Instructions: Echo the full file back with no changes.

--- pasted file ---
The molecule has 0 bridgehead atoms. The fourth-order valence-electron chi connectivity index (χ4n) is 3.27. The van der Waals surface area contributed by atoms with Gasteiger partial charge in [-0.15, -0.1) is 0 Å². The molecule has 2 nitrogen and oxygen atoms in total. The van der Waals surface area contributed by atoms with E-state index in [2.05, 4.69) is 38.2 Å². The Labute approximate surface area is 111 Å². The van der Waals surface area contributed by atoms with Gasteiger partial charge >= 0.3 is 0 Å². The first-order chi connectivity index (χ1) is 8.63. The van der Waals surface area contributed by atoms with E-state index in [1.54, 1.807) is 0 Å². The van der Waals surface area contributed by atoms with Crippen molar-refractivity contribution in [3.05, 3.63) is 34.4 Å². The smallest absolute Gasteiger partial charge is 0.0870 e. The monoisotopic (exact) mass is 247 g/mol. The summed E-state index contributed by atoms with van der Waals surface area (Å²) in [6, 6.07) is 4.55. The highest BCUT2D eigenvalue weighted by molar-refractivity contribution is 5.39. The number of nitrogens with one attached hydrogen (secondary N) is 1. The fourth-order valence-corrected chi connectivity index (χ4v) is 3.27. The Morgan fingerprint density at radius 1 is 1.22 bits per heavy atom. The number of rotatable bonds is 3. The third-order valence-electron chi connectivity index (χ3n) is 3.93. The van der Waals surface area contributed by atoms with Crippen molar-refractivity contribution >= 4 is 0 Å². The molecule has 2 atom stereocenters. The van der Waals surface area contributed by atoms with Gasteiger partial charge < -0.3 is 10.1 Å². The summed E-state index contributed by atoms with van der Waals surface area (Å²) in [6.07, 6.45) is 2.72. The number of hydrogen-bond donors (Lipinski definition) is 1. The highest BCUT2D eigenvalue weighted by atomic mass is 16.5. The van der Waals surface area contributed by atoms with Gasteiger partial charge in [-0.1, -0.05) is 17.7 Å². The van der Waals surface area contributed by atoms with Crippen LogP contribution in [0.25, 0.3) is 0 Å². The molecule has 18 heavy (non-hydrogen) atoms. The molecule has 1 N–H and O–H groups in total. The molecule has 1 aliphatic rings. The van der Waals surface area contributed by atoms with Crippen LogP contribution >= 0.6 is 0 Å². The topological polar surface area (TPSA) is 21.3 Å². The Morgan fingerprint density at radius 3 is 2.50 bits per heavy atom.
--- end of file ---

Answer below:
The molecule has 0 bridgehead atoms. The fourth-order valence-electron chi connectivity index (χ4n) is 3.27. The van der Waals surface area contributed by atoms with Gasteiger partial charge in [-0.15, -0.1) is 0 Å². The molecule has 2 nitrogen and oxygen atoms in total. The van der Waals surface area contributed by atoms with E-state index in [2.05, 4.69) is 38.2 Å². The Labute approximate surface area is 111 Å². The van der Waals surface area contributed by atoms with Gasteiger partial charge >= 0.3 is 0 Å². The first-order chi connectivity index (χ1) is 8.63. The van der Waals surface area contributed by atoms with E-state index in [1.54, 1.807) is 0 Å². The van der Waals surface area contributed by atoms with Crippen molar-refractivity contribution in [3.05, 3.63) is 34.4 Å². The smallest absolute Gasteiger partial charge is 0.0870 e. The monoisotopic (exact) mass is 247 g/mol. The summed E-state index contributed by atoms with van der Waals surface area (Å²) in [6, 6.07) is 4.55. The highest BCUT2D eigenvalue weighted by molar-refractivity contribution is 5.39. The number of nitrogens with one attached hydrogen (secondary N) is 1. The fourth-order valence-corrected chi connectivity index (χ4v) is 3.27. The Morgan fingerprint density at radius 1 is 1.22 bits per heavy atom. The number of rotatable bonds is 3. The third-order valence-electron chi connectivity index (χ3n) is 3.93. The van der Waals surface area contributed by atoms with Crippen molar-refractivity contribution >= 4 is 0 Å². The molecule has 2 atom stereocenters. The van der Waals surface area contributed by atoms with Gasteiger partial charge < -0.3 is 10.1 Å². The summed E-state index contributed by atoms with van der Waals surface area (Å²) in [6.07, 6.45) is 2.72. The number of hydrogen-bond donors (Lipinski definition) is 1. The highest BCUT2D eigenvalue weighted by atomic mass is 16.5. The van der Waals surface area contributed by atoms with Gasteiger partial charge in [-0.1, -0.05) is 17.7 Å². The van der Waals surface area contributed by atoms with Crippen LogP contribution in [0.25, 0.3) is 0 Å². The molecule has 18 heavy (non-hydrogen) atoms. The molecule has 1 N–H and O–H groups in total. The molecule has 1 aliphatic rings. The van der Waals surface area contributed by atoms with Crippen LogP contribution >= 0.6 is 0 Å². The topological polar surface area (TPSA) is 21.3 Å². The Morgan fingerprint density at radius 3 is 2.50 bits per heavy atom.